If your Kindle doesn’t have Wi-Fi, there’s an extra step you’ll need to take. As your device can’t connect to the internet and pull files directly from emails, you’ll have to open the Kindle app on your phone and receive the file there. Once the file links to your account, sync it with your Kindle via Bluetooth, and then your eBooks should appear.
Although you can send up to 15 files via email, the total size of the files usually can’t be more than 50MB in total; additionally, your email provider might cap the number and size of attachments you can send beyond that. If you’ve got hundreds (or even thousands) of books to load at one time, you should use a cable. This method will work with all versions of the Amazon Kindle.
Sideloading via a USB cable is as simple as plugging the charging cable that came with the Kindle into the device and one of your PC, laptop, or Mac’s USB ports. From there, open the Kindle as you would any other removable device and then select the documents folder. Drag and drop your eBooks into that folder, then go about your day as your laptop does all of the work. Large transfers can take a while. Just don’t forget to properly eject your Kindle when it finishes, as you would with a USB stick or other storage device; there’s a chance of file corruption if you don’t.
However, there are some notable downsides and difficulties that come with this method. First, Amazon won’t be converting any of these books for you. So if you’re using a format Kindle doesn’t support, like EPUB, or if you want your PDF in Kindle’s preferred format, you’ll have to convert them first before you drag and drop.
Second, there are organizational issues to deal with. Amazon lets you organize the files on your Kindle into individual folders or “collections,” which makes life a lot easier when you have a lot of eBooks. Unfortunately, these folders don’t appear in the device’s internal storage, nor can they be created—you’ll have to add all of your books then sort them out on the device itself.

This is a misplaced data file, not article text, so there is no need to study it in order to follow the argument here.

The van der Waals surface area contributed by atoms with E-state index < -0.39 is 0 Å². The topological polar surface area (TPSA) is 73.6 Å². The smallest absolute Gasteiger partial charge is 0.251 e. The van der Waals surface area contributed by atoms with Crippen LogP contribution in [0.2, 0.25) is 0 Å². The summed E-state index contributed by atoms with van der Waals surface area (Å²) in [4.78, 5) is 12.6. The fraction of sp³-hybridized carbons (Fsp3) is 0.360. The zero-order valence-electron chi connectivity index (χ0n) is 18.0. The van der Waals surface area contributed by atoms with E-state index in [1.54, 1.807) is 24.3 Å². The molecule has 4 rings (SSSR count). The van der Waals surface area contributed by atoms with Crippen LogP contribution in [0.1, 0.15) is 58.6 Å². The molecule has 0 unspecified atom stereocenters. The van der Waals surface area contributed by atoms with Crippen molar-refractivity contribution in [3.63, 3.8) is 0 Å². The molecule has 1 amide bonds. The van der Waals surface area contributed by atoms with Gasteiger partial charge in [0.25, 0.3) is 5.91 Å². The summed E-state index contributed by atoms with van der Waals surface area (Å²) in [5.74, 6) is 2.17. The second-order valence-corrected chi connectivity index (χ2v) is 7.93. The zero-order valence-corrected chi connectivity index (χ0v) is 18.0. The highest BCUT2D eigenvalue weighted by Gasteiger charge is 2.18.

You’re also limited to devices with USB ports, and you’ll need a device where dragging and dropping is easy. In short, you’re stuck with a PC, laptop, or Mac for this method.
Send to Kindle allows you to send documents to your Kindle from a browser, PC, or Android device, and it’s our favorite option. Unlike dragging and dropping directly into the Kindle itself, the app will convert files to one of the Kindle formats for you should you want that. As with the email method, EPUB files won’t work, and you’ll have to convert them before you drop them in.
This method doesn’t require any cables. Use your Amazon login in the app, and if your device has a way of connecting to the internet or syncing with the Kindle app, the files you drop in will appear on your eBook reader. There’s little that can go wrong once you’re signed in, and Send to Kindle provides an excellent middle ground between the two methods described above.
If you have files on your phone or tablet you want to share, the Android app adds a Kindle option to the share button you’ll find in most apps. Alongside the option to send documents as an email or over a messaging app, you’ll be able to send them to a Kindle.
The browser app works on any Chromium-based browser (Chrome, Brave, Microsoft Edge, etc.) and provides a unique service. You can even convert and transfer entire web pages to your Kindle. If a news or magazine website has a long article you want to read later, click on the extension, and it will be waiting on your Kindle when you’re ready. You can also use the extension to archive articles you enjoy on your Kindle. Once downloaded, they’re yours forever.
All of the pages you send to your Kindle via the browser app will be available offline. So if you’re setting off on a long trip and an internet connection isn’t guaranteed, you can still work your way through the day’s news or your favorite magazine articles—provided you load them to your Kindle before you set off.